Saturday, October 13, 2012

Eating Red Meat Increases Risk of Death from Heart Disease and Cancer by Twenty Percent

Researchers from the Harvard School of Public Health have published the results of a twenty-two year study on red meat consumption in the journal Archives of Internal Medicine. The scientists found that red meat consumption is associated with an increased risk of total, cardiovascular, and cancer mortality, and that substituting other healthy protein sources, such as fish, poultry, nuts, and legumes, was associated with a lower risk of mortality.
Lead study author, Dr. Ann Pan noted “Our study adds more evidence to the health risks of eating high amounts of red meat, which has been associated with type 2 diabetes, coronary heart disease, stroke, and certain cancers in other studies.” Researchers reviewed the data supplied by two independent studies of 37,698 men and 83,644 women, each conducted over a period of 22 to 28 years, revealing data over a very long time frame. All participants were free of cardiovascular disease and cancer when the studies began, and diet was assessed through use of a questionnaire every four years.
Substituting Poultry, Nuts and Legumes for Red Meat Lowers Mortality Risk up to Nineteen Percent
For the duration of the two studies, a total of 23,926 deaths were recorded with 5,910 from cardiovascular disease and 9,464 from cancer. From the results, regular consumption of red meats, especially processed meats such as sausage, hot dogs and luncheon meats was associated with a significant increased mortality risk. A daily serving of unprocessed red meat (about three ounces, the size of a deck of cards) was found to increase mortality by thirteen percent. Processed meat consumption (the equivalent of one hot dog each day) increased death risk from all causes by twenty percent.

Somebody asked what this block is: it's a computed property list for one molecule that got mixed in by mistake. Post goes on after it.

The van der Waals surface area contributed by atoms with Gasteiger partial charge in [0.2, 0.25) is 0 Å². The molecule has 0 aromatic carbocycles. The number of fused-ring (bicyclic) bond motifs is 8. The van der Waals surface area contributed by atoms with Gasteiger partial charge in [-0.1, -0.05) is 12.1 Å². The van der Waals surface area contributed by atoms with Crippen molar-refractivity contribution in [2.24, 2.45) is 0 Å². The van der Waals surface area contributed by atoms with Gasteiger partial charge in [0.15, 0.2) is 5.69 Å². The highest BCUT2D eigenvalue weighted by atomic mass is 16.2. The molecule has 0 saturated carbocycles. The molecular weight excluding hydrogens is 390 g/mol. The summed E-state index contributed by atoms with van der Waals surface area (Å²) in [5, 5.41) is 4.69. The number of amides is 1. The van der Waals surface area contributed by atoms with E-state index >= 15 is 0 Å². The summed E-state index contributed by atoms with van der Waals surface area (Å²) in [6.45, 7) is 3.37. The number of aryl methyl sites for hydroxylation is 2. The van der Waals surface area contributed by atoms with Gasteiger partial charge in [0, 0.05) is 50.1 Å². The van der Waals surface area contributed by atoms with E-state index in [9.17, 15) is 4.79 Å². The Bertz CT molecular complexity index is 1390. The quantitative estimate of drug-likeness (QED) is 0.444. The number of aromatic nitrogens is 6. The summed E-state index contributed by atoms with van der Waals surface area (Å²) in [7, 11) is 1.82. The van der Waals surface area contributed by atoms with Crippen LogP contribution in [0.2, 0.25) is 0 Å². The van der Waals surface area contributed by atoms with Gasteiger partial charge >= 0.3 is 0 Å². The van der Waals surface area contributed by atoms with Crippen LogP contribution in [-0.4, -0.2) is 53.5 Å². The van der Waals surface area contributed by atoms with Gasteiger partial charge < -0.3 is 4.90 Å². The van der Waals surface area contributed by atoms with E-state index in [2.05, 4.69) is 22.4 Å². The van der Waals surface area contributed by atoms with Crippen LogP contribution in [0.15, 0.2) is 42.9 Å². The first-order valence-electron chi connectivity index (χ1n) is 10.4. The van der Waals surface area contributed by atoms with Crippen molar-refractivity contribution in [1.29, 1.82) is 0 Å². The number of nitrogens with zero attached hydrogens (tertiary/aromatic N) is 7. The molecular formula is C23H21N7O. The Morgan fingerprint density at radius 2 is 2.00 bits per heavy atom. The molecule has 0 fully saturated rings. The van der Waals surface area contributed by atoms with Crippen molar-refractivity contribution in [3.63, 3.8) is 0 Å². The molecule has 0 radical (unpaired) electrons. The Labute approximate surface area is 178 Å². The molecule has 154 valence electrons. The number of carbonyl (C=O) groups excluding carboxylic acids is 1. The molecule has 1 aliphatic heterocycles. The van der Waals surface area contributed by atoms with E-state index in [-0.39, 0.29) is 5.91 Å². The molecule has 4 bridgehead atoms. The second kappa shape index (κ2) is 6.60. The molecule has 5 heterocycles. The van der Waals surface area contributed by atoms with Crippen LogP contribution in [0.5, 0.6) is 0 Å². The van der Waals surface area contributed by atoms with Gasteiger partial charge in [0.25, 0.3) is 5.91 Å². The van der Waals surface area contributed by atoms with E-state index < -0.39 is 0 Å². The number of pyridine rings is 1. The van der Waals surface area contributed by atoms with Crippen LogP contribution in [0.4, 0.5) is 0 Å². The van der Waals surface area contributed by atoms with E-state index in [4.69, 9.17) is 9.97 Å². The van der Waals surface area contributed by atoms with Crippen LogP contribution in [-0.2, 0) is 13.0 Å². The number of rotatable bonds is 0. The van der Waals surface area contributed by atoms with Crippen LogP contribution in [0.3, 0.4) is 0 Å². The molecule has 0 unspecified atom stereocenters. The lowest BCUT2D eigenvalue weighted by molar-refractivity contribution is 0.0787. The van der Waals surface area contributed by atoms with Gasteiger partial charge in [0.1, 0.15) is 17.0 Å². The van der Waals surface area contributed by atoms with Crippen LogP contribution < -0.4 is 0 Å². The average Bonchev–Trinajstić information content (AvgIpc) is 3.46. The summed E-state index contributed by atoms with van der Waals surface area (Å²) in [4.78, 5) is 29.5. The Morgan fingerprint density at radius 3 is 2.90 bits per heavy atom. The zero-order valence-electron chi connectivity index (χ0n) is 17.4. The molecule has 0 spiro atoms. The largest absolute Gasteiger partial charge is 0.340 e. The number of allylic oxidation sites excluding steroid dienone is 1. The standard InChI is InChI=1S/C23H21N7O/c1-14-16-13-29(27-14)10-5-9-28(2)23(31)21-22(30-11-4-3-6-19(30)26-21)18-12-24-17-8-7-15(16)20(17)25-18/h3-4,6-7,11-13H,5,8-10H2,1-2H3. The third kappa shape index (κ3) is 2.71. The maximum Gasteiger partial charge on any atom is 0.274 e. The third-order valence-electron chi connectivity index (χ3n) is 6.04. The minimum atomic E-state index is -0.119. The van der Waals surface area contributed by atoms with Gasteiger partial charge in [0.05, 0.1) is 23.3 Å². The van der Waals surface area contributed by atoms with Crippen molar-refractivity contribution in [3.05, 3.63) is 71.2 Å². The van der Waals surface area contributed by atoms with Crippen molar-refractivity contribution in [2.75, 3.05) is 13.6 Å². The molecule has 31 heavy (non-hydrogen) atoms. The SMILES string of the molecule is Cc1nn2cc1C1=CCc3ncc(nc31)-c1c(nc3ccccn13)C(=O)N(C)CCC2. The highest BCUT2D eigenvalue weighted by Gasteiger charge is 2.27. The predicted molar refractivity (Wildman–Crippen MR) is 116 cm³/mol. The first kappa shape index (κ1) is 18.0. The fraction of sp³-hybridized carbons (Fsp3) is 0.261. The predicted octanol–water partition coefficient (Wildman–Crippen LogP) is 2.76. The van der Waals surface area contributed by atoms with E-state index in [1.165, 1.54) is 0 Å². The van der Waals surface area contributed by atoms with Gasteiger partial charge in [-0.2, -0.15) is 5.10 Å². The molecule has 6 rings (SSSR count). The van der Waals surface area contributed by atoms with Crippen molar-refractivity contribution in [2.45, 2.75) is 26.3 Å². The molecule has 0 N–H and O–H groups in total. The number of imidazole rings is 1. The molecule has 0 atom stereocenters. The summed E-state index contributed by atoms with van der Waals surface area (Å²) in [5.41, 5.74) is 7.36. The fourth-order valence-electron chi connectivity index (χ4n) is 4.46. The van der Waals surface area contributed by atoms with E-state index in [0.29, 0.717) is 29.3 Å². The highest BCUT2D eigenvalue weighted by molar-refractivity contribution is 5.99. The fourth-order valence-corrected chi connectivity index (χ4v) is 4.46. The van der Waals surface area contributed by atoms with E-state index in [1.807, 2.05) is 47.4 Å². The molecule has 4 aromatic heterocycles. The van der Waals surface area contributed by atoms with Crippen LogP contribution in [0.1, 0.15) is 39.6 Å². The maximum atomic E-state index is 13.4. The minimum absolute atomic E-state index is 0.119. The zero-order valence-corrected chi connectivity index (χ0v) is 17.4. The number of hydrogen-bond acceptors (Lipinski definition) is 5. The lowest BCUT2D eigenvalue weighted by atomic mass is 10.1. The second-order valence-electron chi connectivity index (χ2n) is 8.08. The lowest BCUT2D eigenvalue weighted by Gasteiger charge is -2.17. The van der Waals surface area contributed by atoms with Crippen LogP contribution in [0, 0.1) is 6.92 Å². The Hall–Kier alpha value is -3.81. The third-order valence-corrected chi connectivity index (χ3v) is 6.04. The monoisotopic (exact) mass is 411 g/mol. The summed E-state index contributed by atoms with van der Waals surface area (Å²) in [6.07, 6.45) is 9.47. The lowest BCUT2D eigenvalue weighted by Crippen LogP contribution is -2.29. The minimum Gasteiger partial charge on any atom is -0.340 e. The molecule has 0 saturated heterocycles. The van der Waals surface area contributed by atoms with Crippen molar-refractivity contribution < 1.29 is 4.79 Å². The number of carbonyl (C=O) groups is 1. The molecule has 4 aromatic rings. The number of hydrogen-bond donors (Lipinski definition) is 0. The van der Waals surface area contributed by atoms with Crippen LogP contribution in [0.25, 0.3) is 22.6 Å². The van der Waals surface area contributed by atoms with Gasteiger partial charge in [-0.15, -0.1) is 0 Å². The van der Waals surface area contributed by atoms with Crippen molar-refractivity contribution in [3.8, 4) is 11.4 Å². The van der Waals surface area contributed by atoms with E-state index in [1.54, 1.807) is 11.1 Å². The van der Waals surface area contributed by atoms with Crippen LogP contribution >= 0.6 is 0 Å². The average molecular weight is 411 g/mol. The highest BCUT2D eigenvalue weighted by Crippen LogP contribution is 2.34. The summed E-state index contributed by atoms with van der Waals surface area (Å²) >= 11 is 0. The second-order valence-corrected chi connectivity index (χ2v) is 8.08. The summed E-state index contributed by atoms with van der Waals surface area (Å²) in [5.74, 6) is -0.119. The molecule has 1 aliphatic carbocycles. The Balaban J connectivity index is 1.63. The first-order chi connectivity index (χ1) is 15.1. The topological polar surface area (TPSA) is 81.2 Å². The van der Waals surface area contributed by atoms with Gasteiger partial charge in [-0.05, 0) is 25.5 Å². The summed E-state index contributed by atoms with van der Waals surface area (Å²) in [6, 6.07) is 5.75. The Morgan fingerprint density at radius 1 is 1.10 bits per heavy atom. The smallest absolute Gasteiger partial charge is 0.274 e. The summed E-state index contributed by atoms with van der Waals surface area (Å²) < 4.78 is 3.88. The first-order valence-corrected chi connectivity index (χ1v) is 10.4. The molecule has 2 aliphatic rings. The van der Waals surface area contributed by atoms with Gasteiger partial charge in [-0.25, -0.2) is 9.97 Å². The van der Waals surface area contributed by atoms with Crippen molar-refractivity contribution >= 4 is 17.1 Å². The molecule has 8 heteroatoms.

Limit Consumption of Red Meats to Ten Percent of Calories and Eliminate Processed Meats
Breaking the results down further, the researchers found that mortality risks were increased by 18% and 21% for cardiovascular diseases, and 10% and 16% for cancer mortality (unprocessed meat consumption compared to processed meats). Study authors took into account chronic disease risk factors such as age, body mass index, physical activity, family history of heart disease and other causes of cancer. The research team was quick to note that the results do not mean that meat must be eliminated from the diet, except for processed meats that are unhealthy at any level of consumption due to high concentrations of preservative nitrites.
Nutrition experts suggest limiting unprocessed red meats to several ounces, two or three days of the week. Always choose free-range, organic meats to avoid growth hormones and food-borne illnesses typically found in conventionally farmed animals. They suggest substituting fish, poultry (again, organically raised), nuts, legumes and whole grains to lower mortality risks by 7% to 19%. The study team concluded “choosing more healthful sources of protein in place of red meat can confer significant health benefits by reducing chronic disease morbidity and mortality.”

1 comment:

rdfeinman said...

My take on it is at or, somewhat, amazingly, Harvard's own disclaimer. http://wp.me/p16vK0-cM